- Trump has 99% approval rating among coronavirus, poll reveals
- There are two vacant properties for each homeless person in NSW
- According to one study, the COVID crisis has increased our trust in Canberra
- Victoria’s historic coronavirus spike could soon be surpassed
- The internet’s black pill is an evil we all have to swallow
Our history may be bloody and awful, but the sites of conscience are offering education, in an effort to ensure it doesn’t repeat.
James Cameron was sixteen years old on that fateful day in August 1930. A week or so before, he had been picked up together with two of his friends, who were accused of robbing and murdering somebody.
Now, a crowd of some ten thousand people were pushing up against the prison in Marion, Indiana, in the south of the USA. When they finally managed to get in, they set their sights on Thomas Shipp, who was beaten within an inch of his life and then hanged on the bars of his jail.
Next was Abram Smith, who was attacked so violently that he was probably already dead when the mob strung him up on a tree in the square in front of the courthouse. Just to make it ‘look good’ they cut down Shipp and hung him next to his friend. Then they turned to James Cameron. They bashed him too and put a noose around his neck, ready to string him up between Shipp and Smith.
But the minute Cameron silently made peace with his maker, a woman’s voice ran out, pleading to let him go. Soon, she was accompanied by the impressive physical presence of a local footie hero, who also yelled out that Cameron was innocent. He took the boy under his wing, removed the noose and carried him to safety. As far as we know, it was the only time somebody survived a lynching.
After his remarkable escape, James Cameron dedicated the rest of his life to the Civil Rights Movement. That activism found a tangible shape in 1984, when he founded America’s Black Holocaust Museum in Milwaukee, a place where the story of slavery, oppression and African-American militancy is told.
The ABHM is one of the 275 museums, in 65 countries, that makes up the International Coalition of Sites of Conscience.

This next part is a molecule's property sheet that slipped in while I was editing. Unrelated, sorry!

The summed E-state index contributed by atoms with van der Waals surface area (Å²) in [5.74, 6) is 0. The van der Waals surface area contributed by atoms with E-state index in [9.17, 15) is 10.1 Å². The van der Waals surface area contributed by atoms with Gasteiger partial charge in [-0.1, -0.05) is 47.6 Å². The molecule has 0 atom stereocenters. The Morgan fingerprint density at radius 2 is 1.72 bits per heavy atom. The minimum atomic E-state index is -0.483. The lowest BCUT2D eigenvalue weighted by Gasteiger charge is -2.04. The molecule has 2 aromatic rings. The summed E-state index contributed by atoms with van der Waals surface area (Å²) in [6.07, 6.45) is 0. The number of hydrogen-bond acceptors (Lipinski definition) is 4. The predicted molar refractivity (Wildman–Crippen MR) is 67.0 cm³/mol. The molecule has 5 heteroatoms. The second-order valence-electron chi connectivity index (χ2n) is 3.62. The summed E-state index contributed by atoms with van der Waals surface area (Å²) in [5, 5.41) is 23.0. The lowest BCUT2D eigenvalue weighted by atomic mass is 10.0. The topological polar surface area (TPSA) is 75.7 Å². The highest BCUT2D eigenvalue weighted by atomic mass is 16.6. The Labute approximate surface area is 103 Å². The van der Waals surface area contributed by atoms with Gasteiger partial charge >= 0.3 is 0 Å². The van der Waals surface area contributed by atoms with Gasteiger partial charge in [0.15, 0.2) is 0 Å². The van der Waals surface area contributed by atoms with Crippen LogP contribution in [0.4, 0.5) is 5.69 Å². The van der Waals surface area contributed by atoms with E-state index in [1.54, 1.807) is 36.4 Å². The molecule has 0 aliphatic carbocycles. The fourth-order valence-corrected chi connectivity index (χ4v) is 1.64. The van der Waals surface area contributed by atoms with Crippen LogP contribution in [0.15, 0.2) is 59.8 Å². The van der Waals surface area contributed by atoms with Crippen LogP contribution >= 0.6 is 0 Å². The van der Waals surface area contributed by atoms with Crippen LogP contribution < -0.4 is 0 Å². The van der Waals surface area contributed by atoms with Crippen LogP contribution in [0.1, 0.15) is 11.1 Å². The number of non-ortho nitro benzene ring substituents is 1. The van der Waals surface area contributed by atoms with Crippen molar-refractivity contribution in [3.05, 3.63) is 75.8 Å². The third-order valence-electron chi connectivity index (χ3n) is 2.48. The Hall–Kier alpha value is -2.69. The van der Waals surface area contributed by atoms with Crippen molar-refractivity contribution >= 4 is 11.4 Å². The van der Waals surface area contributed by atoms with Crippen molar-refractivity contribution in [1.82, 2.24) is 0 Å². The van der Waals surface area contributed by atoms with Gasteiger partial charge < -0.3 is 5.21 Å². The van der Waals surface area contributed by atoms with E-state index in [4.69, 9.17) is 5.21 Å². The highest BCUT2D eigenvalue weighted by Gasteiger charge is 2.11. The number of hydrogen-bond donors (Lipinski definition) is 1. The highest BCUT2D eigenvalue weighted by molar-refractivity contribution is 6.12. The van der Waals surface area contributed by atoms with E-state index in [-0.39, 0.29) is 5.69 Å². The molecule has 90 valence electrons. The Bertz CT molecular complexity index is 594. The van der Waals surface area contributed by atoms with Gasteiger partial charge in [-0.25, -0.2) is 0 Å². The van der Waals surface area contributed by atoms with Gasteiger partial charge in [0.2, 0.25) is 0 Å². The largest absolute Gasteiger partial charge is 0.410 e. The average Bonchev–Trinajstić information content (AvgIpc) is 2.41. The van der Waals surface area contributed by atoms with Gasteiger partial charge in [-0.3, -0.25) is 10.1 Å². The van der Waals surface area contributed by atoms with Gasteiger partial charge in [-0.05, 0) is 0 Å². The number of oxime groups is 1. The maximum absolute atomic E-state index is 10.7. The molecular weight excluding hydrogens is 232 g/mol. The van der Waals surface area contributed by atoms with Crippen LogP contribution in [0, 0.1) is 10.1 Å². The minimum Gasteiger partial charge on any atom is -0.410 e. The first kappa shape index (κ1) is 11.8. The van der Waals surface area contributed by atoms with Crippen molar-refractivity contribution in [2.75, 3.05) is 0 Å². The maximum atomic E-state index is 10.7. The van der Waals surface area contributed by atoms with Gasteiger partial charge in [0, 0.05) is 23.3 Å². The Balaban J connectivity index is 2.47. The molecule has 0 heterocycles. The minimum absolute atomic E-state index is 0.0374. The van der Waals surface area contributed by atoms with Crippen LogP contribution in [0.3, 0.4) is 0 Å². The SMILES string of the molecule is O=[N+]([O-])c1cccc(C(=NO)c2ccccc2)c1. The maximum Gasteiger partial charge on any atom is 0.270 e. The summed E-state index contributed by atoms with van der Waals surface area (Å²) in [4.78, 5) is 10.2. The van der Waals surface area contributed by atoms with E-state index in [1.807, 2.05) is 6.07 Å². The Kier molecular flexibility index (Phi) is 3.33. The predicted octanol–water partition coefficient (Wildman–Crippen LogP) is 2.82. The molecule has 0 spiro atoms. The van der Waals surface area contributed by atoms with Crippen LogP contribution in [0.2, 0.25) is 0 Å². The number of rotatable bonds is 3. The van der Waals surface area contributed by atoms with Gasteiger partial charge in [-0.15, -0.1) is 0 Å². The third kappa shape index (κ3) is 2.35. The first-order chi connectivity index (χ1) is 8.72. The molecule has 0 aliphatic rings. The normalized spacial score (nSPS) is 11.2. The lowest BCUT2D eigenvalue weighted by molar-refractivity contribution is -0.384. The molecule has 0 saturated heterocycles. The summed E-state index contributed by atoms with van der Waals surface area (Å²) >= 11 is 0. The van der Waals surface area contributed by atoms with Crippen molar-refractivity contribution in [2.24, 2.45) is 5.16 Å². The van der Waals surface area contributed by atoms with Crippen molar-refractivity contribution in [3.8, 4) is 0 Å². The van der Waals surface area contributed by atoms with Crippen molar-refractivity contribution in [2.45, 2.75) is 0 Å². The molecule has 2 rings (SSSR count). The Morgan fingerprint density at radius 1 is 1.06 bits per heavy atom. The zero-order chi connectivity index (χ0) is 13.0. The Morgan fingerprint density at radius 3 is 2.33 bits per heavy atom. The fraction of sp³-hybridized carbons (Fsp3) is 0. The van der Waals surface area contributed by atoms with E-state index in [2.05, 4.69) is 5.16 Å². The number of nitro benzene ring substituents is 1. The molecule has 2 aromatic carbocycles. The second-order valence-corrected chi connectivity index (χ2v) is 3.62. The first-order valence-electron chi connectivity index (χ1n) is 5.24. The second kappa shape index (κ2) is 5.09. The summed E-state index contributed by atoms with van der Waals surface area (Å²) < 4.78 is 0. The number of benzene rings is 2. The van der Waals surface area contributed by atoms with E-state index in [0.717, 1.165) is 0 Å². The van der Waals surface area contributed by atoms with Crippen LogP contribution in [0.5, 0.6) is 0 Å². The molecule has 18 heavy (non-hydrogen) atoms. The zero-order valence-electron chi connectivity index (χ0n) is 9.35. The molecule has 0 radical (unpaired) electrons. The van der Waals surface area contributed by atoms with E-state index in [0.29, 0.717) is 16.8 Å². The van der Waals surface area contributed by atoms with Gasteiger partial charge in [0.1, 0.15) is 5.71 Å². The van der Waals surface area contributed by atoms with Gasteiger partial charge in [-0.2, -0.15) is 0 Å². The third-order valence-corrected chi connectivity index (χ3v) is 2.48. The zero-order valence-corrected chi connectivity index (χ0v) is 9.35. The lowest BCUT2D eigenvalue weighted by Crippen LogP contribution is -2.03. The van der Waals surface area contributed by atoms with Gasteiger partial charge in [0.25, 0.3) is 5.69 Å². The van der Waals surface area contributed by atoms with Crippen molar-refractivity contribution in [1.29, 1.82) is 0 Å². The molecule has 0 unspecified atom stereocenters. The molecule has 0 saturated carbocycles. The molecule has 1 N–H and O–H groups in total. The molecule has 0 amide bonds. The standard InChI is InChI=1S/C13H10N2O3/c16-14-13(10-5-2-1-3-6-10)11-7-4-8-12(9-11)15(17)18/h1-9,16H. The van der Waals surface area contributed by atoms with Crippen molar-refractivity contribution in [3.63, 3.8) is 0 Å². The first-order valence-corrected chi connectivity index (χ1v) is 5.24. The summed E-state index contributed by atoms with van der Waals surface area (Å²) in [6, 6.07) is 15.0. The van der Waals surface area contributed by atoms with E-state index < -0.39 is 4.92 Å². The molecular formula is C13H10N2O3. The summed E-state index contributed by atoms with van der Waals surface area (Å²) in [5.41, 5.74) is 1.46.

It was founded in 1999, when nine museums from four continents came together at the initiative of American historian Ruth Abram, to see if it would be possible to ‘remember the past while sparking action on human rights in the present’.
Abram had been the creator of the Lower East Side Tenement Museum in New York, a place that focuses on the history of migration to the US. She also was the prime mover behind Behold! New Lebanon, America’s first living museum of contemporary rural life.
What Abram was noticing, was that a lot of the stories she dealt with in those museums were similar: there had been a past of repression and suffering that was slowly disappearing from the national narrative. There was, she thought, a need to remember which was competing with an equally strong pressure to forget.
History can be a dangerous animal: if you let it speak, it has a tendency to undermine the tales of glory most countries tell about themselves
History can be a dangerous animal: if you let it speak, it has a tendency to undermine the tales of glory most countries tell about themselves. Often, the nasty things get erased, the cracks plastered over, and during that process, people are silenced. Especially people who have been at the receiving end of injustice and discrimination.